Getting to know iqrārs

By Amel Bensalim Professor Marina Rustow's note: "Having been asked twice now to contribute to the ILB, I’ve been making my way into the corpus of Islamic notarial documents preserved in Cairo Geniza. In the hope of understanding them better, I taught a PhD seminar on them in Fall 2022. Two of my students, Amel … Continue reading Getting to know iqrārs

Why I No Longer Use the Term “Qāḍī-Court Documents”

By Marina Rustow I came into my graduate seminar on Arabic legal documents with some experience in paleography and diplomatics, but vanishingly little knowledge of the material I was going to be teaching. I knew I wouldn’t always, or even often, have answers about how to read the sources, let alone how the judicial system … Continue reading Why I No Longer Use the Term “Qāḍī-Court Documents”

Are Medieval Arabic Judicial Documents as Opaque as They Look?

By Marina Rustow Legal documents have survived from the medieval Islamic world in considerable quantity, but the mystery of their quotidian production and use abides. The mystery concerns personnel and physical location: Who wrote documents, and where? Where did witnesses sign them? To what extent were judges involved in their production and handling? Over the … Continue reading Are Medieval Arabic Judicial Documents as Opaque as They Look?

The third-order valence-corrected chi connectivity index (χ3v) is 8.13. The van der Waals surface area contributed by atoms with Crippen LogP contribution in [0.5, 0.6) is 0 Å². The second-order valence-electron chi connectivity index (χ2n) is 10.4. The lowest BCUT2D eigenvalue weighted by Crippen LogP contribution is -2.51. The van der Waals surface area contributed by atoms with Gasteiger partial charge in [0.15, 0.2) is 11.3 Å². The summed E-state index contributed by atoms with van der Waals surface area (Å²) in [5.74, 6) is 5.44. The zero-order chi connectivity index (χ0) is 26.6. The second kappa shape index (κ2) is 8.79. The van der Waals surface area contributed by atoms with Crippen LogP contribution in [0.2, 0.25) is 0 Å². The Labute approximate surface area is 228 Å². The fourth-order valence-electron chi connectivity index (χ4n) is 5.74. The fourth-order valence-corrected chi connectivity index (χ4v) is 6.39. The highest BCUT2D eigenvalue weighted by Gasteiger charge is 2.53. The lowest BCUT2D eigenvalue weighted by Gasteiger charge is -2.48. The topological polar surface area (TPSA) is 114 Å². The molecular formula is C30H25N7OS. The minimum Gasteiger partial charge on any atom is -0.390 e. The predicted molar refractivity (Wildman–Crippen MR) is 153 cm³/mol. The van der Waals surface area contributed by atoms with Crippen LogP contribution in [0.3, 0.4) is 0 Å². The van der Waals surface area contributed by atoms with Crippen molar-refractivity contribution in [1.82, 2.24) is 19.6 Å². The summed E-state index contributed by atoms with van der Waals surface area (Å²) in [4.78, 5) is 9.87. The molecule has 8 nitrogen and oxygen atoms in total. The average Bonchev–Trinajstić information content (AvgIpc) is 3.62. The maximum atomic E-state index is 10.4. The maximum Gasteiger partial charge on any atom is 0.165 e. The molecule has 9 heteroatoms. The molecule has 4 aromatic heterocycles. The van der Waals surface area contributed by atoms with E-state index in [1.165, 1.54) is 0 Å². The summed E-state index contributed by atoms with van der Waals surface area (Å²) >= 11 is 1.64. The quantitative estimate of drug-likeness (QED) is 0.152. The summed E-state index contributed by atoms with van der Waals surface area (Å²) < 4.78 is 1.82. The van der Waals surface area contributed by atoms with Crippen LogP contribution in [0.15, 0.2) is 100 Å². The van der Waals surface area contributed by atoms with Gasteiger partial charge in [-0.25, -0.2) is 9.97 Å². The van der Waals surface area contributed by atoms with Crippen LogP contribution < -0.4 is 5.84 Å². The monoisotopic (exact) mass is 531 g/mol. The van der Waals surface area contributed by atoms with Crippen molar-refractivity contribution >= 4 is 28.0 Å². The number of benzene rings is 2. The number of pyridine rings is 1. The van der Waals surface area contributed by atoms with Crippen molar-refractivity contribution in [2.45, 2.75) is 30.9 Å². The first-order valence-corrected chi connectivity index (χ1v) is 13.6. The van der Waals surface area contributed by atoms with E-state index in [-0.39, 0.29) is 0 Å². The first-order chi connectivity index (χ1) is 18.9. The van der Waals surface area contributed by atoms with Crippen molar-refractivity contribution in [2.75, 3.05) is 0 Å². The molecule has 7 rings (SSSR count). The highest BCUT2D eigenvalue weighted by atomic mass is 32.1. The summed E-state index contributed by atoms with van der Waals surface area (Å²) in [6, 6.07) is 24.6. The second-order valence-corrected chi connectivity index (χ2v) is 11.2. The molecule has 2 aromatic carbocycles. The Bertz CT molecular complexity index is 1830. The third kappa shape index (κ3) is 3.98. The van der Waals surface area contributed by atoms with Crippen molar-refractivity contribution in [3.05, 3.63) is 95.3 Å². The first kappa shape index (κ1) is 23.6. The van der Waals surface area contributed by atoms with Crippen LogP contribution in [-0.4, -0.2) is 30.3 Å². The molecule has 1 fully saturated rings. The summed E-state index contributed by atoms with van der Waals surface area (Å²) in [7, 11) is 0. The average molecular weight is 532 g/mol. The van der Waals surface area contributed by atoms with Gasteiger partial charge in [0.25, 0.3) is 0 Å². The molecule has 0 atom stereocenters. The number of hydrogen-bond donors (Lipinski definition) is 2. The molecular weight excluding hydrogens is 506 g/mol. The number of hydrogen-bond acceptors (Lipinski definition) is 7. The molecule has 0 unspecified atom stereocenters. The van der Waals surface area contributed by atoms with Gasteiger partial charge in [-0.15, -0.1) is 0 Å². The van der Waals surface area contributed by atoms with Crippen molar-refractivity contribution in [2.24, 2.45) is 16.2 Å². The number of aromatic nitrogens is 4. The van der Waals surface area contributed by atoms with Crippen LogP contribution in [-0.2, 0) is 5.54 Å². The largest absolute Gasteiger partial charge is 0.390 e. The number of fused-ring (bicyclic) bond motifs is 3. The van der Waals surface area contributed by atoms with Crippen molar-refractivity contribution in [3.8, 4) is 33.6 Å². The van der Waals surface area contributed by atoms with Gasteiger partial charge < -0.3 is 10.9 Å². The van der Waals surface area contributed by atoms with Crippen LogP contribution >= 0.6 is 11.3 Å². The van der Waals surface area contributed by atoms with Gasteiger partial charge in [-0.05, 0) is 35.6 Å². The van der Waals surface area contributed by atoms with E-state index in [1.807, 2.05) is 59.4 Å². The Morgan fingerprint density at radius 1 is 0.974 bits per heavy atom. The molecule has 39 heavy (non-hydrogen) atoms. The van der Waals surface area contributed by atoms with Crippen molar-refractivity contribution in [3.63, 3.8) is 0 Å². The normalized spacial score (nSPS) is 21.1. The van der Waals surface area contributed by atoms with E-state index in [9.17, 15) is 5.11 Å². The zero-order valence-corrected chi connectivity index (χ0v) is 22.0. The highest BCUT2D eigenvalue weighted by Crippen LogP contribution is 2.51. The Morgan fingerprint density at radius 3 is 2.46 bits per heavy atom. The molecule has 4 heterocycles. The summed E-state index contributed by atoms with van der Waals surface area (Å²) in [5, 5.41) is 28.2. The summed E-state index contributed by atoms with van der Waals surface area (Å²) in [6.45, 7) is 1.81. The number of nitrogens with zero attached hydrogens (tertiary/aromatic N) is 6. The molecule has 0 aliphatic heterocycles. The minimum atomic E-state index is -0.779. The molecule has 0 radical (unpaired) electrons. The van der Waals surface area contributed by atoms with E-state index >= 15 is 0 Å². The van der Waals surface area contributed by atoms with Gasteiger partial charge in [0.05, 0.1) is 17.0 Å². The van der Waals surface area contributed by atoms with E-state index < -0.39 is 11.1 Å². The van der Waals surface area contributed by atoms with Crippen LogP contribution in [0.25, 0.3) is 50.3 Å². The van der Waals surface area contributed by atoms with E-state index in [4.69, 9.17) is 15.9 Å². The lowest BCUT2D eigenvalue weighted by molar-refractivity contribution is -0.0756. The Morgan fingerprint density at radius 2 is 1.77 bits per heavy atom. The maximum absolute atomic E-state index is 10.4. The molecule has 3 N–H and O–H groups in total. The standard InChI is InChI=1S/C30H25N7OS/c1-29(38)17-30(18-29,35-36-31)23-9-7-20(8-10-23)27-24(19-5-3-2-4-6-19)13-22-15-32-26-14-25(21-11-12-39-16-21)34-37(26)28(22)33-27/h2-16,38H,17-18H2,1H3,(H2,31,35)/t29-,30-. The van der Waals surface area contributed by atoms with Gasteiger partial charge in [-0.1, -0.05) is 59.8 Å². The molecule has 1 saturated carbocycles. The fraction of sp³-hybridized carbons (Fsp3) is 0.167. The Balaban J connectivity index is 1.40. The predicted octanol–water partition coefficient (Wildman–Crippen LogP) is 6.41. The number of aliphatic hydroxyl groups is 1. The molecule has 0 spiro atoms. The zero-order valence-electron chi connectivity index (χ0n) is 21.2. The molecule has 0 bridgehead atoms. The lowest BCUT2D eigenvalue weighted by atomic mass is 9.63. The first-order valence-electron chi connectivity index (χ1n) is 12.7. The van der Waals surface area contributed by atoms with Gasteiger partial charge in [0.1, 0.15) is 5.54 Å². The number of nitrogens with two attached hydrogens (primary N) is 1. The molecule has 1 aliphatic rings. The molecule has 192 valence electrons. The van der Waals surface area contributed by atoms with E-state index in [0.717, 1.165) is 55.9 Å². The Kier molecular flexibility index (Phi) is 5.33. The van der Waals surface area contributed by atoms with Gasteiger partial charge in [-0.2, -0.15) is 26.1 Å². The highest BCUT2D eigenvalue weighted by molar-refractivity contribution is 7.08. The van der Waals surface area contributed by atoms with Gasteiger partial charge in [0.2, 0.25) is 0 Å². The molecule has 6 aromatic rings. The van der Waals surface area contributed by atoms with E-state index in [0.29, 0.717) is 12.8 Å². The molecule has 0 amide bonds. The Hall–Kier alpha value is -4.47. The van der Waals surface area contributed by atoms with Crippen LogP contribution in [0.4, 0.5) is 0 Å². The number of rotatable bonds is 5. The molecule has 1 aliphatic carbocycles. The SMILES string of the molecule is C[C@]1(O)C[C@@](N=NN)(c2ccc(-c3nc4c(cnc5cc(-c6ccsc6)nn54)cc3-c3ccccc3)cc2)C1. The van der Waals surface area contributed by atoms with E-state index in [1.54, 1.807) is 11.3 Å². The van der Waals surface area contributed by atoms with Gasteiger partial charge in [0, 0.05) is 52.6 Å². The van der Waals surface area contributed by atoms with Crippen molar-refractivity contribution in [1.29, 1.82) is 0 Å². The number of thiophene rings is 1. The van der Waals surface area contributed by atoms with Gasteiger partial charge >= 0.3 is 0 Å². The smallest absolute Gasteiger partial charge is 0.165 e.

Adjudication as Official Duty: Regular Activities in a Bureaucratically Governed Structure

By Nahed Samour Bureaucratization demands regular activities and official duties. These duties are a central aspect of a bureaucratically governed structure. Regularity is important particularly in the application and adjudication of the law so as to minimize arbitrariness.[1] Regularity can create transparency, accessibility, and accountability, and thereby add to adjudicative authority within a bureaucratically established … Continue reading Adjudication as Official Duty: Regular Activities in a Bureaucratically Governed Structure